Couple these numbers with the the Santorum camp's new expectations management tactic in Michigan, and it seems as though a Romney comeback is brewing.  It sounds like he's hitting something of a groove on the stump, too.  When a Canadian questioner told Romney he couldn't have his national healthcare card at a Tuesday rally, Romney deadpanned, "I don't want it."  The crowd erupted.  Romney also plans to roll out a major tax and entitlement reform proposal in Detroit on Friday.  Conservative economist and television host Larry Kudlow has seen the plan and pronounces it "bold."  Tearing down your opponents with high-dollar attack ads is one thing; commending your own goals and talents to voters is another. Could Romney finally be pivoting to a "positive, results-focused campaign" some of us have been asking for?  The new polling also contains good news for Republicans, generally.  President Obama's temporary blip is waning, dragging down his head-to-head numbers against Santorum and Romney.  Rasmussen pegs each Republican within two points of Obama, while Gallup puts Romney ahead by four and Santorum in a virtual dead heat:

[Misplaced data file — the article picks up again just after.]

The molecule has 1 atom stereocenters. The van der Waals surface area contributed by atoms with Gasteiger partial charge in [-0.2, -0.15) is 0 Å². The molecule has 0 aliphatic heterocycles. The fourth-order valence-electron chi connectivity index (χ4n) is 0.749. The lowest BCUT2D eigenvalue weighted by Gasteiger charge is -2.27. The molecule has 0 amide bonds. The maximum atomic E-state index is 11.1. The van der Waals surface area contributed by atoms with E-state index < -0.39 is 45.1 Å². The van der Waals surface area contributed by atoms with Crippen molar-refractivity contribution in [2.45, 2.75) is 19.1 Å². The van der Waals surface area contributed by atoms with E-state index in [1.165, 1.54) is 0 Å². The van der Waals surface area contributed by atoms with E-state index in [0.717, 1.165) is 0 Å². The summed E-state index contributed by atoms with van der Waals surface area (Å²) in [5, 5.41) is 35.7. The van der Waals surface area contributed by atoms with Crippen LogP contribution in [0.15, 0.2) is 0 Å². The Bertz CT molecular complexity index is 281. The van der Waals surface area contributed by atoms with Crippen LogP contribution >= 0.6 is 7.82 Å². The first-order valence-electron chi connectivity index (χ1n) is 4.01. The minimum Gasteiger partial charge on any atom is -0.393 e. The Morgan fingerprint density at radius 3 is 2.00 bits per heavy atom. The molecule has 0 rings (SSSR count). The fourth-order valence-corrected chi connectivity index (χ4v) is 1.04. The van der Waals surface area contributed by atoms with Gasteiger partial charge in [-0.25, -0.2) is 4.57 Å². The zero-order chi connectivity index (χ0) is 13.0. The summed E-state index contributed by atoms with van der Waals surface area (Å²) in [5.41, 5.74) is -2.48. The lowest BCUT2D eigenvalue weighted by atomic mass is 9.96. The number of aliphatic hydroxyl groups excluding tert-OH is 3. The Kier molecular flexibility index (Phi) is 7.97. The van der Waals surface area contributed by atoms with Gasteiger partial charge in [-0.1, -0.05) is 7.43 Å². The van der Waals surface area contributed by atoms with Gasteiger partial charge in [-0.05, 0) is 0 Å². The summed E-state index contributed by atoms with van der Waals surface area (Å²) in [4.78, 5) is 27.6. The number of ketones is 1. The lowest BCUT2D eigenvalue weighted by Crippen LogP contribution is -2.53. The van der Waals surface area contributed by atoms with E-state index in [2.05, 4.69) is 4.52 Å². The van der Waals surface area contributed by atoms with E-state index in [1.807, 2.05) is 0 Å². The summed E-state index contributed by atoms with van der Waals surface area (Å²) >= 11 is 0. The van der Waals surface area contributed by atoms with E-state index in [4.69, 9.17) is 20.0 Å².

Meanwhile, President Obama's standing against two potential Republican rivals has ebbed a bit. Former Massachusetts governor Mitt Romney leads the president 50%-46% among registered voters, Romney's strongest showing against him to date. Obama edges former Pennsylvania senator Rick Santorum by a single percentage point, 49%-48%.